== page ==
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Astles is making her mark in aviation

If you want to know what change looks like, just watch Mélanie Astles. On International Women’s Day last year, the French pilot was deep in preparations to make her debut in the Red Bull Air Race – and the pressure was on. No woman had ever competed in the motorsport, and despite her background as a five-time French Aerobatic Champion as well as an instructor, there were skeptics in the sporting world. She’d have to go head-to-head with the men of the Challenger Class. Could she be competitive?

Now, as the world marks International Women’s Day once again with the 2017 theme “Be Bold For Change,” Astles’ current streak of two consecutive race podiums is the resounding answer to that question. She’s the real deal.

Astles got where she is by being bold herself. “I like to dream big and to aim big; even if it doesn’t work, at least I won’t have regrets,” she says.

 Surely it’s not coincidental that Women of Aviation Worldwide Week – 6-12 March – coincides with International Women’s Day on 8 March. While the earth’s population is almost 50-50 in terms of women and men, studies find that the worldwide percentage of pilots who are female is in the single digits. “In France, only seven percent of airline pilots are women,” Astles points out.

 Experts say that a lack of female role models perpetuates that disparity. Although she never set out to be a role model herself, Astles has become just that.

The Frenchwoman believes that most male pilots acknowledge women’s flying capabilities as equal to men’s, and she is deeply appreciative of the encouragement she’s received from both genders through the years. Nonetheless, she notes, “It’s not easy for a woman to persevere in a man’s world.”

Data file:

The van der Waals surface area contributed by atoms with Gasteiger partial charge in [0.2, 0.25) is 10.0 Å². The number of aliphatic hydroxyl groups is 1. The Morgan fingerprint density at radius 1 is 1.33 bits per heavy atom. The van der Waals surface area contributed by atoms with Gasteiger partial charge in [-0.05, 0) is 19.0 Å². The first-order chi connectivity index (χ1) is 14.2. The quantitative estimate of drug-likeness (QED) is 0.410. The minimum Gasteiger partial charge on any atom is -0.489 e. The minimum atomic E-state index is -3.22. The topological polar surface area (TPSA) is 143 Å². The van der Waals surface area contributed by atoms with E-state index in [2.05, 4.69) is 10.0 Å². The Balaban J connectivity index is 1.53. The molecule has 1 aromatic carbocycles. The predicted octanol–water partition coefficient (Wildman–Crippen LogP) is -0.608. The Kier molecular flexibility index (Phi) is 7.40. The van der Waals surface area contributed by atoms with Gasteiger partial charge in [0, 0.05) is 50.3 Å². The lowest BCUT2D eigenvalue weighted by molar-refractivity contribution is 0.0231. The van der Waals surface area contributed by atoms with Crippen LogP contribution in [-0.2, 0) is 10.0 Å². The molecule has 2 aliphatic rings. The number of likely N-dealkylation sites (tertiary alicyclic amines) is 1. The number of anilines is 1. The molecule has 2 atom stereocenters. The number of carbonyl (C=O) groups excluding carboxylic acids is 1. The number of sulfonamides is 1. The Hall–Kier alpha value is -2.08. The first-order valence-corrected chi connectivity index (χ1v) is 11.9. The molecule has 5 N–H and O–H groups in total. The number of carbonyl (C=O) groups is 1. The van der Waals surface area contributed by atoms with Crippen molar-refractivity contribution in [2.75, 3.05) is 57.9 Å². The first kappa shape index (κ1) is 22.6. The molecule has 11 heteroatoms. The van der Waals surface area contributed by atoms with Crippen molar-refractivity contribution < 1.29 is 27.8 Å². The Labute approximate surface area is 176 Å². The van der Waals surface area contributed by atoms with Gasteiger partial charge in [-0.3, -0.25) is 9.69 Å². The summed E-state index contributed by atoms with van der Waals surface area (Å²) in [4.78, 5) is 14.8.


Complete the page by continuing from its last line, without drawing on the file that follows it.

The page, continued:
So how did she get to this point? Of Franco-British heritage, Astles grew up in the south of France, and when she was just a child she had the chance to sit in the cockpit of a fighter plane at a British air show. “From that moment, I knew the sky was where I wanted to be,” Astles recalls.

The odds were against her. Just taking flying lessons is expensive, and Astles came from modest circumstances. She joined the workforce at 18 and advanced to manager of several petrol stations, saving whatever she could for lessons. Meanwhile, at a local airfield, trainers recognised the enthusiastic young woman’s potential and enabled her to work in exchange for instruction, which she began at age 21. After getting her Private Pilot’s Licence, Astles took up aerobatics and improbably – despite limited finances, no plane of her own, and relatively little experience – she steadily began to make headway against top pilots with extensive resources. By 2015, she was a member of the French team that won the Unlimited Aerobatic World Championship.